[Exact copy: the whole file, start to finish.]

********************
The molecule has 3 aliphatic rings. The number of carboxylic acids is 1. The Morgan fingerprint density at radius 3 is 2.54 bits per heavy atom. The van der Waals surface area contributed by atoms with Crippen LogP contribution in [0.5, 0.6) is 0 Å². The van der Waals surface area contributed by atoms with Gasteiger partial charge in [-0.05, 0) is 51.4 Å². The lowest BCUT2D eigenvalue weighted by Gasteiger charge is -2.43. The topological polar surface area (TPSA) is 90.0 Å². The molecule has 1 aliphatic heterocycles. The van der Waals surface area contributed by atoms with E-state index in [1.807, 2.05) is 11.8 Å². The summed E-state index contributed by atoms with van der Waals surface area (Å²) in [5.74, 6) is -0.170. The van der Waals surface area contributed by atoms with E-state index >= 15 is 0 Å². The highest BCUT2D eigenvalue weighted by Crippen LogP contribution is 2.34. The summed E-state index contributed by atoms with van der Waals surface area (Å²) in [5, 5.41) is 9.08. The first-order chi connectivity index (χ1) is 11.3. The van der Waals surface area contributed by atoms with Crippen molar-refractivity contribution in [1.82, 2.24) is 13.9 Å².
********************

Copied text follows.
The molecule has 3 aliphatic rings. The number of carboxylic acids is 1. The Morgan fingerprint density at radius 3 is 2.54 bits per heavy atom. The van der Waals surface area contributed by atoms with Crippen LogP contribution in [0.5, 0.6) is 0 Å². The van der Waals surface area contributed by atoms with Gasteiger partial charge in [-0.05, 0) is 51.4 Å². The lowest BCUT2D eigenvalue weighted by Gasteiger charge is -2.43. The topological polar surface area (TPSA) is 90.0 Å². The molecule has 1 aliphatic heterocycles. The van der Waals surface area contributed by atoms with E-state index in [1.807, 2.05) is 11.8 Å². The summed E-state index contributed by atoms with van der Waals surface area (Å²) in [5.74, 6) is -0.170. The van der Waals surface area contributed by atoms with E-state index >= 15 is 0 Å². The highest BCUT2D eigenvalue weighted by Crippen LogP contribution is 2.34. The summed E-state index contributed by atoms with van der Waals surface area (Å²) in [5, 5.41) is 9.08. The first-order chi connectivity index (χ1) is 11.3. The van der Waals surface area contributed by atoms with Crippen molar-refractivity contribution in [1.82, 2.24) is 13.9 Å².